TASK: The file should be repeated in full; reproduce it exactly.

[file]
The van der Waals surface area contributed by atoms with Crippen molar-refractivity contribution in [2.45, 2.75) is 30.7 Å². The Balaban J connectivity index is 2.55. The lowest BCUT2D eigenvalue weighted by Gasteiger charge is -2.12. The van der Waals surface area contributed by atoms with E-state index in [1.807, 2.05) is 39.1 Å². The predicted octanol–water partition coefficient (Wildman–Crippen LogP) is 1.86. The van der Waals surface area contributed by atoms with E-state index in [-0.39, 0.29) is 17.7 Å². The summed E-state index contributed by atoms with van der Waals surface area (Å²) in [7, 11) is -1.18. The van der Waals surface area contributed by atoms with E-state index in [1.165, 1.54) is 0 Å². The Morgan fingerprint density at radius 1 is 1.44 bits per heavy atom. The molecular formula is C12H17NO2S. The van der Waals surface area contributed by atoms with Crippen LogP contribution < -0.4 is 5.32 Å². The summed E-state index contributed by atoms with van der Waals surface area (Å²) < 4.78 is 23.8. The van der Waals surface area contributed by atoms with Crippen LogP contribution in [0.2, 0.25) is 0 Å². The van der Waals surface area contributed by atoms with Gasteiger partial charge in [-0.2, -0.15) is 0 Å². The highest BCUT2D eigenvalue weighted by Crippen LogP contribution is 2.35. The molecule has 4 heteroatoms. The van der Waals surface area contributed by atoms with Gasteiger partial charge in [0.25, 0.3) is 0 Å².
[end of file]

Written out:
The van der Waals surface area contributed by atoms with Crippen molar-refractivity contribution in [2.45, 2.75) is 30.7 Å². The Balaban J connectivity index is 2.55. The lowest BCUT2D eigenvalue weighted by Gasteiger charge is -2.12. The van der Waals surface area contributed by atoms with E-state index in [1.807, 2.05) is 39.1 Å². The predicted octanol–water partition coefficient (Wildman–Crippen LogP) is 1.86. The van der Waals surface area contributed by atoms with E-state index in [-0.39, 0.29) is 17.7 Å². The summed E-state index contributed by atoms with van der Waals surface area (Å²) in [7, 11) is -1.18. The van der Waals surface area contributed by atoms with E-state index in [1.165, 1.54) is 0 Å². The Morgan fingerprint density at radius 1 is 1.44 bits per heavy atom. The molecular formula is C12H17NO2S. The van der Waals surface area contributed by atoms with Crippen LogP contribution < -0.4 is 5.32 Å². The summed E-state index contributed by atoms with van der Waals surface area (Å²) < 4.78 is 23.8. The van der Waals surface area contributed by atoms with Crippen LogP contribution in [0.2, 0.25) is 0 Å². The van der Waals surface area contributed by atoms with Gasteiger partial charge in [-0.2, -0.15) is 0 Å². The highest BCUT2D eigenvalue weighted by Crippen LogP contribution is 2.35. The molecule has 4 heteroatoms. The van der Waals surface area contributed by atoms with Gasteiger partial charge in [0.25, 0.3) is 0 Å².